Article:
Matt Krog & The Eurovelo 6: Day 10

Sunday 22nd July
Gannay-sur-Loire to Blanzy: 8 hours 10 minutes, 130km

“I think I may have solved my dew issues. By pitching under a shaded area (where it seems the dew strikes last) and waking up early enough to avoid it setting in, I was able to pack up a dry tent.

I was to push for a place called Montceau-les-Mines, or there about. Having set off early I had already covered a good 60km by lunch time and the day was looking promising. I decided to avoid riding during the hottest part of the day and pulled into a nice looking pizzeria on the river, in a town called Paray-le-Monial.

Feeling well satisfied after a pizza, I pushed on lazily. Stopping by a lake to read for a bit in the shade. I figured, I had more than enough time to get to my destination and find a campsite along the way.

I donโ€™t know what happened from that point on but my legs were just sapped of all energy. I had sipped my last bit of water a while back and was now starting to feel very tired indeed. I had slowed to snails pace, when I came across a cemetery. I remembered reading somewhere that in France, all cemeteries have drinking water. Unfortunately, this one had a huge chain lock around its gate. Out of disappointment and possibly exhaustion, I lay down on a shaded bench next to the cemetery, where I rested. About 30 minutes later, I groggily got to my feet, knowing that I had to push on. I looked back at the cemetery gates as I got on my bike to leave. That’s when I noticed a button embedded in the wall. I pressed it and the gates buzzed open. How could I have missed that? I wondered, as I helped myself to the fresh water from the tap.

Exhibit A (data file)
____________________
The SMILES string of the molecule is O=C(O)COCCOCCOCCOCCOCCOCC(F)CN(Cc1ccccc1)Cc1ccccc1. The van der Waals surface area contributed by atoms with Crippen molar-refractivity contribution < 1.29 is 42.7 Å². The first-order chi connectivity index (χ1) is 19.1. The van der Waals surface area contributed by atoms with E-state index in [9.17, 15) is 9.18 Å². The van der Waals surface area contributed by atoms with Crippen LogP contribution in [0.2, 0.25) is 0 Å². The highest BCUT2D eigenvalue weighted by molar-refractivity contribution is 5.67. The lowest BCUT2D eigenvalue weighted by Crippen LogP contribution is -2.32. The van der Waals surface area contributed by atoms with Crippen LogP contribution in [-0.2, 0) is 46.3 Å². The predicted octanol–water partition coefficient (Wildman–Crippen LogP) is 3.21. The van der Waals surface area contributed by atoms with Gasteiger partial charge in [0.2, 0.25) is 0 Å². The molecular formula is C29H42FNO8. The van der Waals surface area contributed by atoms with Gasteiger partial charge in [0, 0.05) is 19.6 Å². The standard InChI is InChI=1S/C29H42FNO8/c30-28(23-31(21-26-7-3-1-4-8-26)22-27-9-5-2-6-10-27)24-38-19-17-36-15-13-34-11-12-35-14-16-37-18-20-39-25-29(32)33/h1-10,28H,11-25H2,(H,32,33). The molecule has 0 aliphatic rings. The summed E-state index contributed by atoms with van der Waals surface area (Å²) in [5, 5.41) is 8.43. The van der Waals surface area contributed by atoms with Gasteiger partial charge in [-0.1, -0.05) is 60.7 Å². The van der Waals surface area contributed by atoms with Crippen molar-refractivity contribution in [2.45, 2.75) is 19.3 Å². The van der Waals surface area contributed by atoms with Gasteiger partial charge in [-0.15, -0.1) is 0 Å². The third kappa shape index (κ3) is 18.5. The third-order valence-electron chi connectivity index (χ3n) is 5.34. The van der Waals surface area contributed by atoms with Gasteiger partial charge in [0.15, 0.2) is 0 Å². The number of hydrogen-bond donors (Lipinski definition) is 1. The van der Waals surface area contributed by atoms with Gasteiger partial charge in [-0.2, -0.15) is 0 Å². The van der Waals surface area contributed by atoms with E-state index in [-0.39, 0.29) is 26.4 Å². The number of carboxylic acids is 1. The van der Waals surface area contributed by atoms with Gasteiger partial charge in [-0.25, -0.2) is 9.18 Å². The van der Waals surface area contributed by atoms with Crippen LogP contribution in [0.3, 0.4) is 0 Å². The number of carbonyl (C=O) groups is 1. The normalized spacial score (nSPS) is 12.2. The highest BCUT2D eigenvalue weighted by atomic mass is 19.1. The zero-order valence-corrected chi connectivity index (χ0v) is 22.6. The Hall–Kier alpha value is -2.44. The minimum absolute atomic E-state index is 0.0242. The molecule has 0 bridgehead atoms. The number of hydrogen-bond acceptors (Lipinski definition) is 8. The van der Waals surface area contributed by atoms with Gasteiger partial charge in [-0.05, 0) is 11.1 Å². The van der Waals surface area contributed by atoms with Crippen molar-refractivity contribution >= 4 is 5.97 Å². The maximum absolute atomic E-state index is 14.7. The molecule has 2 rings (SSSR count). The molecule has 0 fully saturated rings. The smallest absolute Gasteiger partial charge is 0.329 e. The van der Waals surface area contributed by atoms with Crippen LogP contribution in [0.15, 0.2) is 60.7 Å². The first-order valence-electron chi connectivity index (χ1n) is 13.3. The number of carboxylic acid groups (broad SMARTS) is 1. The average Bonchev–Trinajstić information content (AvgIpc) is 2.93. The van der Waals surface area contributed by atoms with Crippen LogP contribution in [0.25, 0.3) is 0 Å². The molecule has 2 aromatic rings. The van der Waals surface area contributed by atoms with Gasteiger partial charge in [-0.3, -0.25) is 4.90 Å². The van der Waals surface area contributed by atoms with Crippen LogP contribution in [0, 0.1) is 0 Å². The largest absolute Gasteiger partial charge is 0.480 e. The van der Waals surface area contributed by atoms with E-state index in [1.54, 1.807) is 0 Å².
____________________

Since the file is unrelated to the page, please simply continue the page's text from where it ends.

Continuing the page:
Although the sun was still high in the sky, it was now evening and I told myself I would pull into the very next campsite I came across. Unfortunately for me, there was no next campsite. I sat outside an extremely busy McDonalds and considered my options. I had reached my destination town. My phone battery had just died and the campsite search I had done on google maps moments before, had yielded no results for the area. I knew there was a hotel nearby but was not so happy paying those prices. I thus decided to continue on, following the canal blindly in the hope of stumbling across a campsite that was not registered on google (the chances were slim).

After about an hour more of cycling, I realised I was not going to find a campsite. I always knew there was a third option and that was to stealth camp (or wild camp as its known), but never thought it would come to this. Now I had never done this before, but had read online about other people who did it regularly. The main thing is to make sure you cannot be seen from any roads.

I climbed a steep hill to get a good vantage point, in an effort to find a good spot. It was farm country and on this hill one of the gates to an open field had been left open. I knew that technically it was trespassing but there seemed to be a well hidden spot in the corner of the field behind a hedge where I would not be bothering anyone. I set up my tent on the flattest piece of ground I could find which was amongst some long grass. The sky was clear so I did not expect it to rain. Leaving the bright blue rain cover packed away so as not to draw too much attention, all that was protecting me from the elements was a thin mosquito net.

I was nervous that I might be discovered, but once I had settled and it started to get dark, I had a front row seat to the most amazing sunset. I wish I had photos to show of this spot but alas my phone battery was dead. Gazing up at the stars through my mosquito netting, I fell asleep, vowing that I would wake up at the first rays of light (i.e. before the farmer).”

Matt Krog

Read all of Mattโ€™s posts onย his website. All of the posts about Matt on can be foundย here.

Categories: Cycling

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